Radio chatter clip of WWII Lancaster bomber engaged by German plane during a attack mission

Since radios were not so advanced, audio clips from World War Two are quite rare.

This make the following radio chatter clip of a Lancaster bomber being attacked by a German fighter during a war mission over Germany particularly interesting.

The crew seems to panic as the German plane engages the Lancaster shortly after the latter has dropped its bombed, and the captain at one point shouts “Okay, don’t shout all at once!”

Eventually one of the gunners manages to bring down the German fighter.


H/T to Wilson T King for the heads-up

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About David Cenciotti
David Cenciotti is a journalist based in Rome, Italy. He is the Founder and Editor of “The Aviationist”, one of the world’s most famous and read military aviation blogs. Since 1996, he has written for major worldwide magazines, including Air Forces Monthly, Combat Aircraft, and many others, covering aviation, defense, war, industry, intelligence, crime and cyberwar. He has reported from the U.S., Europe, Australia and Syria, and flown several combat planes with different air forces. He is a former 2nd Lt. of the Italian Air Force, a private pilot and a graduate in Computer Engineering. He has written five books and contributed to many more ones.


  1. 0.44 ‘ey jimmy tracer behind us’
    truly fascinating, and a hugely courageous bunch of people. I imagine not every crew spoke the queens English like this but one thing is certain – this crew are not amateurs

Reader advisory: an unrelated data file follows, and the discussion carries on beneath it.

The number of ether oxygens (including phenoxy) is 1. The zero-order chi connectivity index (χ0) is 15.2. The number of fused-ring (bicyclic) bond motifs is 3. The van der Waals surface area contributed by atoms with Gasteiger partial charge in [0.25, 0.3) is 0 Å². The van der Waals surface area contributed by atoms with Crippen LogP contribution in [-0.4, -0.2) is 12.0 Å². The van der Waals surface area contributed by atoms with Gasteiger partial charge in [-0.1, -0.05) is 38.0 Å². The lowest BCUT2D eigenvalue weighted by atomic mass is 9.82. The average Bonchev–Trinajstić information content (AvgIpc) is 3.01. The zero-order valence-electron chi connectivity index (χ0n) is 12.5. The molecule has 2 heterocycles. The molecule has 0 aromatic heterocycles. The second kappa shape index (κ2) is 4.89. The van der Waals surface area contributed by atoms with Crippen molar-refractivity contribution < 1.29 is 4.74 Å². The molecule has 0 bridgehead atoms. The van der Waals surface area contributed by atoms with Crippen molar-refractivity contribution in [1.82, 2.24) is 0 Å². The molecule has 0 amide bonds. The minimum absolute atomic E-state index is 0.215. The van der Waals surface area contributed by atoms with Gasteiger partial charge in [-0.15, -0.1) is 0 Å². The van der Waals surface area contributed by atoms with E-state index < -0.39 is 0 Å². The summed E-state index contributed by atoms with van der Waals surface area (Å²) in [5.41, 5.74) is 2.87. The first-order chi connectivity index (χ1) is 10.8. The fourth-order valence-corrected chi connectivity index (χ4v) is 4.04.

2. Hi, it sounds jolly good, almost too good…

    Unless someone provides a good explanation as to how this pristine recording came to be, I would be more inclined towards other theories, e.g. a staged propaganda soundbite or fragment of a radio play.

  3. Australian crews in all transmissions are expected to maintain proper protocols, therefore no slang and an admonishment from the pilot when the chatter gets excited

  4. A propaganda sound bite. On the final bomb run the Lancaster, like the B17 was under the control of the bombardier and most definitely would not have been weaving about. They would not have been able to identify that there were lots of fighters about’ either as 99% of British raids were in the middle o the night. The radio chatter for the period is too good and clear not forgetting no engine noise from all those 4 merlin’s
    . The British used studio sound recordings often to boost civilian moral.

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